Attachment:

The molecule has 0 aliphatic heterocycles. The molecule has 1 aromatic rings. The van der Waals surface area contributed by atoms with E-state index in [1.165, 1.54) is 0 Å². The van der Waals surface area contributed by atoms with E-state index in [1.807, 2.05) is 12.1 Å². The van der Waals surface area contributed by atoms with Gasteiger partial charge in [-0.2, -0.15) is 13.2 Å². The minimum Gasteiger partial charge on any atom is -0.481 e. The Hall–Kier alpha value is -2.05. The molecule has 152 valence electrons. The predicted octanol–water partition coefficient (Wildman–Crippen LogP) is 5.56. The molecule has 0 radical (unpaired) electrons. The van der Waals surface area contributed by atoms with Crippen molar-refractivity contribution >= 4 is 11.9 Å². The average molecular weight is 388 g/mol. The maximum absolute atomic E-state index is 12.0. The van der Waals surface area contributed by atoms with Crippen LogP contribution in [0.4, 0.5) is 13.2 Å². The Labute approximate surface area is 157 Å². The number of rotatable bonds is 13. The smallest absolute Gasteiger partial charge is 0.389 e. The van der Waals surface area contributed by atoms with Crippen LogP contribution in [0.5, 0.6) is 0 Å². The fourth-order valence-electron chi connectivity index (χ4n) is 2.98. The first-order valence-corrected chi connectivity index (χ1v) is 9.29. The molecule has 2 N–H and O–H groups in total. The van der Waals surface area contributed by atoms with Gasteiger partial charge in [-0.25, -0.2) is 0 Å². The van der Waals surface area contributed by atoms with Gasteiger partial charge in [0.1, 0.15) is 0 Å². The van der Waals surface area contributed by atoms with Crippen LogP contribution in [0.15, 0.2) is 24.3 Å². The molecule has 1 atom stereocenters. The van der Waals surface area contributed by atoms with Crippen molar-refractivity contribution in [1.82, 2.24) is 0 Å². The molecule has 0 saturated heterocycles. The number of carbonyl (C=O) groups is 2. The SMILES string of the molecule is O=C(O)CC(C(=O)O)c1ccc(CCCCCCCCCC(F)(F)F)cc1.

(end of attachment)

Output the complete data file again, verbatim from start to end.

The molecule has 0 aliphatic heterocycles. The molecule has 1 aromatic rings. The van der Waals surface area contributed by atoms with E-state index in [1.165, 1.54) is 0 Å². The van der Waals surface area contributed by atoms with E-state index in [1.807, 2.05) is 12.1 Å². The van der Waals surface area contributed by atoms with Gasteiger partial charge in [-0.2, -0.15) is 13.2 Å². The minimum Gasteiger partial charge on any atom is -0.481 e. The Hall–Kier alpha value is -2.05. The molecule has 152 valence electrons. The predicted octanol–water partition coefficient (Wildman–Crippen LogP) is 5.56. The molecule has 0 radical (unpaired) electrons. The van der Waals surface area contributed by atoms with Crippen molar-refractivity contribution >= 4 is 11.9 Å². The average molecular weight is 388 g/mol. The maximum absolute atomic E-state index is 12.0. The van der Waals surface area contributed by atoms with Crippen LogP contribution in [0.4, 0.5) is 13.2 Å². The Labute approximate surface area is 157 Å². The number of rotatable bonds is 13. The smallest absolute Gasteiger partial charge is 0.389 e. The van der Waals surface area contributed by atoms with Crippen LogP contribution in [0.5, 0.6) is 0 Å². The fourth-order valence-electron chi connectivity index (χ4n) is 2.98. The first-order valence-corrected chi connectivity index (χ1v) is 9.29. The molecule has 2 N–H and O–H groups in total. The van der Waals surface area contributed by atoms with Gasteiger partial charge in [-0.25, -0.2) is 0 Å². The van der Waals surface area contributed by atoms with Gasteiger partial charge in [0.1, 0.15) is 0 Å². The van der Waals surface area contributed by atoms with Crippen LogP contribution in [0.15, 0.2) is 24.3 Å². The molecule has 1 atom stereocenters. The van der Waals surface area contributed by atoms with Crippen molar-refractivity contribution in [1.82, 2.24) is 0 Å². The molecule has 0 saturated heterocycles. The number of carbonyl (C=O) groups is 2. The SMILES string of the molecule is O=C(O)CC(C(=O)O)c1ccc(CCCCCCCCCC(F)(F)F)cc1.